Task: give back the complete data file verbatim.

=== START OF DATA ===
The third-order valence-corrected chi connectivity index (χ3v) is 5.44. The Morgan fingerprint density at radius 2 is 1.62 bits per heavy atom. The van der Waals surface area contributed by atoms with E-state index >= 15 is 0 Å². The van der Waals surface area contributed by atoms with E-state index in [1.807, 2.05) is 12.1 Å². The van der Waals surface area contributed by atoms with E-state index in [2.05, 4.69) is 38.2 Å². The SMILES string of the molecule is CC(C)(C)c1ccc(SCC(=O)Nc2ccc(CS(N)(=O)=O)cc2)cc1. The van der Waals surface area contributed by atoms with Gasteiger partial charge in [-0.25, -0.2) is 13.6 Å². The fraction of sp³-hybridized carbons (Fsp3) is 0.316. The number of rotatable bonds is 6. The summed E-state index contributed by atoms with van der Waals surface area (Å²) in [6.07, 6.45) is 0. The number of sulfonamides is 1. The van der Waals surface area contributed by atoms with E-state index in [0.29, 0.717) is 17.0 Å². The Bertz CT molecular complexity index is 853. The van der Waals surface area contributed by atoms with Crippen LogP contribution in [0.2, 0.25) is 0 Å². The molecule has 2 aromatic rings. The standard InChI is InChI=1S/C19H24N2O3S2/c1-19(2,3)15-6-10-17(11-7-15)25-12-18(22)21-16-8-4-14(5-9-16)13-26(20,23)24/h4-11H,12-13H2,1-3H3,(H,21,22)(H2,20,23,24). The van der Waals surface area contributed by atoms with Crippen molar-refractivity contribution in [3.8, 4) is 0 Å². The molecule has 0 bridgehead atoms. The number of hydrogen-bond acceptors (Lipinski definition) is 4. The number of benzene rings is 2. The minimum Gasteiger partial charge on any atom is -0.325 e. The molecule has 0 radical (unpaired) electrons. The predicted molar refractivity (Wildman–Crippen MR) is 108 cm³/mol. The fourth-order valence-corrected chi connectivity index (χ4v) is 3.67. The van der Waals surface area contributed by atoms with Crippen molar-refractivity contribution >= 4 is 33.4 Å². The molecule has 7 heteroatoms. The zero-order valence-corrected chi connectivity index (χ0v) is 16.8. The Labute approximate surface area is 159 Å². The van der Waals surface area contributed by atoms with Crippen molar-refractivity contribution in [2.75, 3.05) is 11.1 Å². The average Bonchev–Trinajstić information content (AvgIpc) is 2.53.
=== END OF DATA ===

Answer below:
The third-order valence-corrected chi connectivity index (χ3v) is 5.44. The Morgan fingerprint density at radius 2 is 1.62 bits per heavy atom. The van der Waals surface area contributed by atoms with E-state index >= 15 is 0 Å². The van der Waals surface area contributed by atoms with E-state index in [1.807, 2.05) is 12.1 Å². The van der Waals surface area contributed by atoms with E-state index in [2.05, 4.69) is 38.2 Å². The SMILES string of the molecule is CC(C)(C)c1ccc(SCC(=O)Nc2ccc(CS(N)(=O)=O)cc2)cc1. The van der Waals surface area contributed by atoms with Gasteiger partial charge in [-0.25, -0.2) is 13.6 Å². The fraction of sp³-hybridized carbons (Fsp3) is 0.316. The number of rotatable bonds is 6. The summed E-state index contributed by atoms with van der Waals surface area (Å²) in [6.07, 6.45) is 0. The number of sulfonamides is 1. The van der Waals surface area contributed by atoms with E-state index in [0.29, 0.717) is 17.0 Å². The Bertz CT molecular complexity index is 853. The van der Waals surface area contributed by atoms with Crippen LogP contribution in [0.2, 0.25) is 0 Å². The molecule has 2 aromatic rings. The standard InChI is InChI=1S/C19H24N2O3S2/c1-19(2,3)15-6-10-17(11-7-15)25-12-18(22)21-16-8-4-14(5-9-16)13-26(20,23)24/h4-11H,12-13H2,1-3H3,(H,21,22)(H2,20,23,24). The van der Waals surface area contributed by atoms with Crippen molar-refractivity contribution in [3.8, 4) is 0 Å². The molecule has 0 bridgehead atoms. The number of hydrogen-bond acceptors (Lipinski definition) is 4. The number of benzene rings is 2. The minimum Gasteiger partial charge on any atom is -0.325 e. The molecule has 0 radical (unpaired) electrons. The predicted molar refractivity (Wildman–Crippen MR) is 108 cm³/mol. The fourth-order valence-corrected chi connectivity index (χ4v) is 3.67. The van der Waals surface area contributed by atoms with Crippen molar-refractivity contribution >= 4 is 33.4 Å². The molecule has 7 heteroatoms. The zero-order valence-corrected chi connectivity index (χ0v) is 16.8. The Labute approximate surface area is 159 Å². The van der Waals surface area contributed by atoms with Crippen molar-refractivity contribution in [2.75, 3.05) is 11.1 Å². The average Bonchev–Trinajstić information content (AvgIpc) is 2.53.